MYST aren’t missing the mark

An Outdoor Explore team for boys traverses the wilderness, in a program run by MYST. Photo: Mountains Youth Services Team/supplied.

Youth editor Corin Shearston shines a light on the work of MYST, the youth support group changing young lives in the Blue Mountains.

A social cornerstone for the Blue Mountains community, the Mountains Youth Services Team (MYST) has been assisting in the development of young people aged 12 to 24 since 1997. They encourage positive participation within a supportive framework of resources and opportunities, operating youth centres in Katoomba and Springwood, and offering programs such as Outdoor Explore, Outreach, and Youth Mental Health First Aid.

They’re also the parent organisation of Street Art Murals Australia (SAMA), who provide many opportunities for emerging artists.

The ultimate goal of MYST is to foster the growth of many happy and healthy adults by offering support to those who need it. 

MYST Manager Kim Scanlon. Photo: Mountains Youth Services Team/supplied.

In an insightful conversation with MYST’s general manager, Kim Scanlon, the Sentinel discovered that the organisation has just approved an action plan for the next three years.

One of their three main focus areas is the response to a current governmental order for placing youth workers in every Australian school. MYST are currently defining new staff roles while focusing on the implementation of new programs. As Scanlon explains, “We want to be flexible, because there’s always more need than what we can support.”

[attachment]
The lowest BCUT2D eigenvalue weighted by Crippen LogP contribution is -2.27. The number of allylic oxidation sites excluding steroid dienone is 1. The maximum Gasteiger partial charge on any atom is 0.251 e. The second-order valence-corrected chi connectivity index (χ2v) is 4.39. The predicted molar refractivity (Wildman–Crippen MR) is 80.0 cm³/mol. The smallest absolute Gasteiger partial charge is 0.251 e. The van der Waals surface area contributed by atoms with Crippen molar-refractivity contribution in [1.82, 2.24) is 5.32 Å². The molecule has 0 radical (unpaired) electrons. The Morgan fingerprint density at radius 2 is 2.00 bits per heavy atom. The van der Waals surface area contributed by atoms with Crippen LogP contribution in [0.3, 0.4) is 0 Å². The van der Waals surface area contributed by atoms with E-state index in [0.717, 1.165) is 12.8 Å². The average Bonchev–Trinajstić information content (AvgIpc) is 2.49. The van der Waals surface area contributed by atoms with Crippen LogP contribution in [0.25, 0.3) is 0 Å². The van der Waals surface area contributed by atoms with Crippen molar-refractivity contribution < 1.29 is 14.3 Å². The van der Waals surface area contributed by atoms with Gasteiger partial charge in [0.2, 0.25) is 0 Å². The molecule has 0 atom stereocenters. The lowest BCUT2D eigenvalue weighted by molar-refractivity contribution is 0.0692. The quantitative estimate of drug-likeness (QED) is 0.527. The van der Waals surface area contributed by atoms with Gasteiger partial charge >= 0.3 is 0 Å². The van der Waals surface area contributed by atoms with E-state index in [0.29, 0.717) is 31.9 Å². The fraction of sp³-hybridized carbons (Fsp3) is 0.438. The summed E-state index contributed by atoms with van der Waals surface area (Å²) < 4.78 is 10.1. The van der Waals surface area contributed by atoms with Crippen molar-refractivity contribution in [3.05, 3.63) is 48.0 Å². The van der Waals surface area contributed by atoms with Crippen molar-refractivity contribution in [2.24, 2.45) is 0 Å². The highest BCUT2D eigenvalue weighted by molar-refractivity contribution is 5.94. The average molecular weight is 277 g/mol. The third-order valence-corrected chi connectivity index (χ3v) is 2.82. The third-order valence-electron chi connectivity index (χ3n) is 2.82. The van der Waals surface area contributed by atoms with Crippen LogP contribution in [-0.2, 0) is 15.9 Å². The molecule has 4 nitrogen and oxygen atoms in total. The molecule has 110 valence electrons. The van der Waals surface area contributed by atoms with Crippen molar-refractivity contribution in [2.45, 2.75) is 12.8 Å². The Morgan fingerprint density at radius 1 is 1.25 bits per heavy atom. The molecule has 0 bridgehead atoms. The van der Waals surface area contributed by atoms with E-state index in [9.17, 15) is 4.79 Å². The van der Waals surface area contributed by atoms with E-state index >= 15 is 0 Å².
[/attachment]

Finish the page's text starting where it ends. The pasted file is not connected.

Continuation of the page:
Wilderness adventure course Outdoor Explore (OE) is the flagship program run by MYST, which provided an abseiling viewing experience for Prince William, Duke of Cambridge and his wife Catherine, Duchess of Cambridge, in April 2014, and garnered national TV attention from Channel Nine’s Today. Eight OE programs can be run each year under MYST’s current funding from the Department of Communities and Justice, and these programs are rotated for girls and boys at schools across the Mountains.

MYST also offers the program to Able2, a youth disability organisation, as well as the Wesley Mission’s youth hope group and KARI, a community support group for Indigenous people.

A Today show report on MYST’s OE program, featuring abseiling in the Blue Mountains. Video: Kim Scanlon/YouTube.

Defending the welfare of vulnerable young people in the community and the legal system, MYST’s Outreach program has achieved some good results recently, and is managed by youth work specialist Jim Wood.

“All of our youth workers and case managers meet young people wherever they’re comfortable,” Scanlon stated.

Outreach also survived the Covid-19 pandemic’s social disconnection as MYST shifted their services online. Care for young homeless people was provided in the midst of the pandemic, and MYST delivered frequent care packs to youth and offered meal deliveries to young people and their families on Friday nights.